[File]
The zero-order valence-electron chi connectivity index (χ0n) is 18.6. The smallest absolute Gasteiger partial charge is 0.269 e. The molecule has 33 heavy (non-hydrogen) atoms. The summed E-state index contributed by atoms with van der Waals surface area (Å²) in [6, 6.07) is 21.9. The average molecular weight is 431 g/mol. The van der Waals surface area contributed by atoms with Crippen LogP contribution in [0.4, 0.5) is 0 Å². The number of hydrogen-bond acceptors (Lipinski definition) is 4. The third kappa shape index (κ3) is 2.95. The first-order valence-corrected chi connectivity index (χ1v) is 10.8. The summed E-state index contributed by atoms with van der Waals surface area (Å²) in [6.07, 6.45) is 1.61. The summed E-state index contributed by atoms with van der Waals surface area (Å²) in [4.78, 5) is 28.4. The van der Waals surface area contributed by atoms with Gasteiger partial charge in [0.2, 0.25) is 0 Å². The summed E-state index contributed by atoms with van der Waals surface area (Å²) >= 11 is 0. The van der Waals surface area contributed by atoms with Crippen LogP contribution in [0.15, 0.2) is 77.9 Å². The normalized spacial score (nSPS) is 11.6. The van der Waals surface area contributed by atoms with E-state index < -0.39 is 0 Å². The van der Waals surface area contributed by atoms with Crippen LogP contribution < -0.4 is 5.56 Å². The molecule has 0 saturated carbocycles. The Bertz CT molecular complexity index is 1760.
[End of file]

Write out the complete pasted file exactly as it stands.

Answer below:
The zero-order valence-electron chi connectivity index (χ0n) is 18.6. The smallest absolute Gasteiger partial charge is 0.269 e. The molecule has 33 heavy (non-hydrogen) atoms. The summed E-state index contributed by atoms with van der Waals surface area (Å²) in [6, 6.07) is 21.9. The average molecular weight is 431 g/mol. The van der Waals surface area contributed by atoms with Crippen LogP contribution in [0.4, 0.5) is 0 Å². The number of hydrogen-bond acceptors (Lipinski definition) is 4. The third kappa shape index (κ3) is 2.95. The first-order valence-corrected chi connectivity index (χ1v) is 10.8. The summed E-state index contributed by atoms with van der Waals surface area (Å²) in [6.07, 6.45) is 1.61. The summed E-state index contributed by atoms with van der Waals surface area (Å²) in [4.78, 5) is 28.4. The van der Waals surface area contributed by atoms with Gasteiger partial charge in [0.2, 0.25) is 0 Å². The summed E-state index contributed by atoms with van der Waals surface area (Å²) >= 11 is 0. The van der Waals surface area contributed by atoms with Crippen LogP contribution in [0.15, 0.2) is 77.9 Å². The normalized spacial score (nSPS) is 11.6. The van der Waals surface area contributed by atoms with E-state index < -0.39 is 0 Å². The van der Waals surface area contributed by atoms with Crippen LogP contribution < -0.4 is 5.56 Å². The molecule has 0 saturated carbocycles. The Bertz CT molecular complexity index is 1760.